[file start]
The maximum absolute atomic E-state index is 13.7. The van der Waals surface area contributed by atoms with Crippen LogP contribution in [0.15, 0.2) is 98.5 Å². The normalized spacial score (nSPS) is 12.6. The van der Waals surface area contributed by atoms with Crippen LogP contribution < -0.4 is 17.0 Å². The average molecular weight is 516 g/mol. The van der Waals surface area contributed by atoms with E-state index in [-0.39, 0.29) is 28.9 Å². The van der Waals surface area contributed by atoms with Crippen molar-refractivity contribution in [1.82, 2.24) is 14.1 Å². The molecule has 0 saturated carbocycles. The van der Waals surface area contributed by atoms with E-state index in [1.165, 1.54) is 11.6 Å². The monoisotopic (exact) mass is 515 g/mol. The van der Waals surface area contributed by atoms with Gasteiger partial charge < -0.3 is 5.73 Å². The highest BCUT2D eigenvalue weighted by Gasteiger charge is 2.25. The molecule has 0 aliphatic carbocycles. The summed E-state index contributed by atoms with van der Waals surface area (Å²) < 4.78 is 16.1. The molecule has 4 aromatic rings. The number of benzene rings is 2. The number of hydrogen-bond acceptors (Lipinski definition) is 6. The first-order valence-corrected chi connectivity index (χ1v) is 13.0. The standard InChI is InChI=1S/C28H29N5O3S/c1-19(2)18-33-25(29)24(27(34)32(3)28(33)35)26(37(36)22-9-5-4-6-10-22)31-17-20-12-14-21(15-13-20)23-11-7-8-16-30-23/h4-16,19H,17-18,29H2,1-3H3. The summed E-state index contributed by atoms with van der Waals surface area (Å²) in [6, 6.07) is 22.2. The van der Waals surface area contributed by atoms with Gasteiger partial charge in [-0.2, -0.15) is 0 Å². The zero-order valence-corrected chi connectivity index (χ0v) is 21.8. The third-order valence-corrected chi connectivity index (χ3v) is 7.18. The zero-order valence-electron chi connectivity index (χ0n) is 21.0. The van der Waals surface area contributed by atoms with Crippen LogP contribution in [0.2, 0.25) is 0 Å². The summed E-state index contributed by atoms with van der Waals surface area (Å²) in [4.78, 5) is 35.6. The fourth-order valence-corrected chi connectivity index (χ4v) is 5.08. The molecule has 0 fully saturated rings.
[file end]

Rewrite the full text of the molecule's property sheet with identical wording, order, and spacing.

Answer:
The maximum absolute atomic E-state index is 13.7. The van der Waals surface area contributed by atoms with Crippen LogP contribution in [0.15, 0.2) is 98.5 Å². The normalized spacial score (nSPS) is 12.6. The van der Waals surface area contributed by atoms with Crippen LogP contribution < -0.4 is 17.0 Å². The average molecular weight is 516 g/mol. The van der Waals surface area contributed by atoms with E-state index in [-0.39, 0.29) is 28.9 Å². The van der Waals surface area contributed by atoms with Crippen molar-refractivity contribution in [1.82, 2.24) is 14.1 Å². The molecule has 0 saturated carbocycles. The van der Waals surface area contributed by atoms with E-state index in [1.165, 1.54) is 11.6 Å². The monoisotopic (exact) mass is 515 g/mol. The van der Waals surface area contributed by atoms with Gasteiger partial charge < -0.3 is 5.73 Å². The highest BCUT2D eigenvalue weighted by Gasteiger charge is 2.25. The molecule has 0 aliphatic carbocycles. The summed E-state index contributed by atoms with van der Waals surface area (Å²) < 4.78 is 16.1. The molecule has 4 aromatic rings. The number of benzene rings is 2. The number of hydrogen-bond acceptors (Lipinski definition) is 6. The first-order valence-corrected chi connectivity index (χ1v) is 13.0. The standard InChI is InChI=1S/C28H29N5O3S/c1-19(2)18-33-25(29)24(27(34)32(3)28(33)35)26(37(36)22-9-5-4-6-10-22)31-17-20-12-14-21(15-13-20)23-11-7-8-16-30-23/h4-16,19H,17-18,29H2,1-3H3. The summed E-state index contributed by atoms with van der Waals surface area (Å²) in [6, 6.07) is 22.2. The van der Waals surface area contributed by atoms with Gasteiger partial charge in [-0.2, -0.15) is 0 Å². The zero-order valence-corrected chi connectivity index (χ0v) is 21.8. The third-order valence-corrected chi connectivity index (χ3v) is 7.18. The zero-order valence-electron chi connectivity index (χ0n) is 21.0. The van der Waals surface area contributed by atoms with Crippen LogP contribution in [0.2, 0.25) is 0 Å². The summed E-state index contributed by atoms with van der Waals surface area (Å²) in [4.78, 5) is 35.6. The fourth-order valence-corrected chi connectivity index (χ4v) is 5.08. The molecule has 0 fully saturated rings.